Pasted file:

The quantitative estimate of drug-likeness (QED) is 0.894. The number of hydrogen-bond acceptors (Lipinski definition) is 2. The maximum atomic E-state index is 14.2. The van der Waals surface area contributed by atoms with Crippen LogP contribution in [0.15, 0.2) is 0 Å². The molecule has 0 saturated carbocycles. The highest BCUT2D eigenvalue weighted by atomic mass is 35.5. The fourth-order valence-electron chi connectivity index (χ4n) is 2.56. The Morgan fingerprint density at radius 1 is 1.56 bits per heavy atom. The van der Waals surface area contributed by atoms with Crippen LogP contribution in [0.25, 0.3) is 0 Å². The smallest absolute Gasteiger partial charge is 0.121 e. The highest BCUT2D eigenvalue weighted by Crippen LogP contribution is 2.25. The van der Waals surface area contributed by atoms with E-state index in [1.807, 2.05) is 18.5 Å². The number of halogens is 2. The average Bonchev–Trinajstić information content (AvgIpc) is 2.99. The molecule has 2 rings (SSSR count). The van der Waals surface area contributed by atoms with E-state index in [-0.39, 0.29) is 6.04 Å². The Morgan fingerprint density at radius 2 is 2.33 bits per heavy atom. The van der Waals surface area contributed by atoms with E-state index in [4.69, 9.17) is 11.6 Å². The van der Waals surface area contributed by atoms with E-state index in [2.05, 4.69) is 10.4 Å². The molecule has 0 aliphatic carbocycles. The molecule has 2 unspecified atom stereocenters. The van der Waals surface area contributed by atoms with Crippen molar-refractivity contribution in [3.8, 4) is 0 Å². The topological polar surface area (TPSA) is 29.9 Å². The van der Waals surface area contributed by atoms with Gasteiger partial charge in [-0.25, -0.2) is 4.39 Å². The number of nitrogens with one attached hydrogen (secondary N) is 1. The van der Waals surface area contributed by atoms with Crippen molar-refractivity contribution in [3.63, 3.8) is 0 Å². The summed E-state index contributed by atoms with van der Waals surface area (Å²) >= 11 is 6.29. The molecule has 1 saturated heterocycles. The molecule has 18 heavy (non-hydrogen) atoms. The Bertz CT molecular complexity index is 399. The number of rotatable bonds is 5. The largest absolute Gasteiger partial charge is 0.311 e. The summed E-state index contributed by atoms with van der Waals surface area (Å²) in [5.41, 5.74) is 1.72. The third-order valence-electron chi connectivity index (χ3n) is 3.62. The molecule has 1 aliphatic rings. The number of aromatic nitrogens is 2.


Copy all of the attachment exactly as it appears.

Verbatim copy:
The quantitative estimate of drug-likeness (QED) is 0.894. The number of hydrogen-bond acceptors (Lipinski definition) is 2. The maximum atomic E-state index is 14.2. The van der Waals surface area contributed by atoms with Crippen LogP contribution in [0.15, 0.2) is 0 Å². The molecule has 0 saturated carbocycles. The highest BCUT2D eigenvalue weighted by atomic mass is 35.5. The fourth-order valence-electron chi connectivity index (χ4n) is 2.56. The Morgan fingerprint density at radius 1 is 1.56 bits per heavy atom. The van der Waals surface area contributed by atoms with Crippen LogP contribution in [0.25, 0.3) is 0 Å². The smallest absolute Gasteiger partial charge is 0.121 e. The highest BCUT2D eigenvalue weighted by Crippen LogP contribution is 2.25. The van der Waals surface area contributed by atoms with E-state index in [1.807, 2.05) is 18.5 Å². The number of halogens is 2. The average Bonchev–Trinajstić information content (AvgIpc) is 2.99. The molecule has 2 rings (SSSR count). The van der Waals surface area contributed by atoms with E-state index in [-0.39, 0.29) is 6.04 Å². The Morgan fingerprint density at radius 2 is 2.33 bits per heavy atom. The van der Waals surface area contributed by atoms with E-state index in [4.69, 9.17) is 11.6 Å². The van der Waals surface area contributed by atoms with E-state index in [2.05, 4.69) is 10.4 Å². The molecule has 0 aliphatic carbocycles. The molecule has 2 unspecified atom stereocenters. The van der Waals surface area contributed by atoms with Crippen molar-refractivity contribution in [3.8, 4) is 0 Å². The topological polar surface area (TPSA) is 29.9 Å². The van der Waals surface area contributed by atoms with Gasteiger partial charge in [-0.25, -0.2) is 4.39 Å². The number of nitrogens with one attached hydrogen (secondary N) is 1. The van der Waals surface area contributed by atoms with Crippen molar-refractivity contribution in [3.63, 3.8) is 0 Å². The summed E-state index contributed by atoms with van der Waals surface area (Å²) >= 11 is 6.29. The molecule has 1 saturated heterocycles. The molecule has 18 heavy (non-hydrogen) atoms. The Bertz CT molecular complexity index is 399. The number of rotatable bonds is 5. The largest absolute Gasteiger partial charge is 0.311 e. The summed E-state index contributed by atoms with van der Waals surface area (Å²) in [5.41, 5.74) is 1.72. The third-order valence-electron chi connectivity index (χ3n) is 3.62. The molecule has 1 aliphatic rings. The number of aromatic nitrogens is 2.